Photos of Howard during the Bucs' rookie mini-camp practices.
For many college players, especially those playing in spread offenses, the transition to the NFL can take some time. The Buccaneers don't believe that will be the case with their first-round draft pick, O.J. Howard.
In college, Howard played in an Alabama system that is considered a spread offense but still employs many pro-style elements. Howard lined up in a down position on the line of scrimmage, which some spread tight ends rarely do in college, and was active in the run game as opposed to being utilized primarily in the passing game.
After a few weeks in the building, Howard's position coach has seen enough to feel confident that the rookie will have no problem adjusting to the NFL.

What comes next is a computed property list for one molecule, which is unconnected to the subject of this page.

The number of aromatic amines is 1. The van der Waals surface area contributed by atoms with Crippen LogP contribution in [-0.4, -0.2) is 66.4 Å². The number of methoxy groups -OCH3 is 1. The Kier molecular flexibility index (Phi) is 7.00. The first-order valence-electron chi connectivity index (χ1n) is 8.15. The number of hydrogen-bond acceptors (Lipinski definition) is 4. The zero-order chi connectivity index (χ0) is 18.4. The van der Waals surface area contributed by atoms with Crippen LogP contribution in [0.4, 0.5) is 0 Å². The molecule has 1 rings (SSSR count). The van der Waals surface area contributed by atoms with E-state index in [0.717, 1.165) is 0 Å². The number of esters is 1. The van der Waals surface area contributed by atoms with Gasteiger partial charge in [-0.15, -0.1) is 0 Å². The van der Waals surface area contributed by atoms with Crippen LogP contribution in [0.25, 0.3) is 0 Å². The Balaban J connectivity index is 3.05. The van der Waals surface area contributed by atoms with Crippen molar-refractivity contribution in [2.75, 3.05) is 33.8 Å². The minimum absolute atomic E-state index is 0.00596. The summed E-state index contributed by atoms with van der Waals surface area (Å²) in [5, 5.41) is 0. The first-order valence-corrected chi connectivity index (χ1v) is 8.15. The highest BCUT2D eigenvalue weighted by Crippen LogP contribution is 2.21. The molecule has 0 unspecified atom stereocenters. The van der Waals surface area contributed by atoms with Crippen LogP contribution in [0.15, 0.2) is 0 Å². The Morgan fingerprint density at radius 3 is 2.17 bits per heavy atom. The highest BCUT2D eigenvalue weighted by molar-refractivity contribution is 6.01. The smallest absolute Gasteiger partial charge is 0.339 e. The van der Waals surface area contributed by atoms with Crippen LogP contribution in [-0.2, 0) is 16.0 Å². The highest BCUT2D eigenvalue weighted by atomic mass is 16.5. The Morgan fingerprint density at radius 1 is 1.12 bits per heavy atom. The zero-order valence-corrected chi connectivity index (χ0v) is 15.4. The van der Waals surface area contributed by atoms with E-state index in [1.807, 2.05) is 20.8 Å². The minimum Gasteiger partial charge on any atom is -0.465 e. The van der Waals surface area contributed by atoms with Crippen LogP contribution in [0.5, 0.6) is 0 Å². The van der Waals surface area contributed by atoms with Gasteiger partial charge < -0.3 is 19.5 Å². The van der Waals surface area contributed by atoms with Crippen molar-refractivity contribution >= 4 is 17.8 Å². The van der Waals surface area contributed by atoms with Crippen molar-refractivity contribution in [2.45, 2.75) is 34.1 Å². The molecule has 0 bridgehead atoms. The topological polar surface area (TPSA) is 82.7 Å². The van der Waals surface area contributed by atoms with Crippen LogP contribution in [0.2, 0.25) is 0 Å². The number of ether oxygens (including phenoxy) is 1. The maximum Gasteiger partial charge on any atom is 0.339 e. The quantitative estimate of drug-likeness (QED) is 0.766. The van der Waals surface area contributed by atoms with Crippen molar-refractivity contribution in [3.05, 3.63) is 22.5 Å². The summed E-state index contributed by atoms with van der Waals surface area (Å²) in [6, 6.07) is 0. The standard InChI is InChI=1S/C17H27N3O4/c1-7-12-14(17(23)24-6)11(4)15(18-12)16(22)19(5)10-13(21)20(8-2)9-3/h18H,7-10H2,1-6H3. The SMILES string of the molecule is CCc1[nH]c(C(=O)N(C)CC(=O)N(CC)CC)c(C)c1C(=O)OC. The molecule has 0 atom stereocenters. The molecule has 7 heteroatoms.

"That's the thing, you go through the evaluation process of guys coming from college – not very many guys in the college ranks, with spread offenses, actually have their hand in the ground," Tight Ends Coach Ben Steele said. "So, when you get a guy like O.J. who is an every-down tight end that has speed to this fit on the run game and obviously, his dynamic receiving ability in the pass game, to find a guy that's a true 'Y' [tight end] that's going to be able to help us out, for us to get him, he's definitely going to be a huge addition for depth at our position."
While he can play every down if asked, it's unlikely Howard will have to. And while he's been referred to as a "solar system" player, or a player an offense can revolve around, he won't have to fill that role right away. The Buccaneers return Cameron Brate, who was tied for the league-led among tight ends with eight touchdown receptions in 2016, along with to Pro Bowl-caliber wide receivers in Mike Evans and DeSean Jackson. That will only help his transition.
Howard has a strong supporting cast and can take his time to grow into his role in the Bucs' offense. It doesn't seem like he'll need very long, though.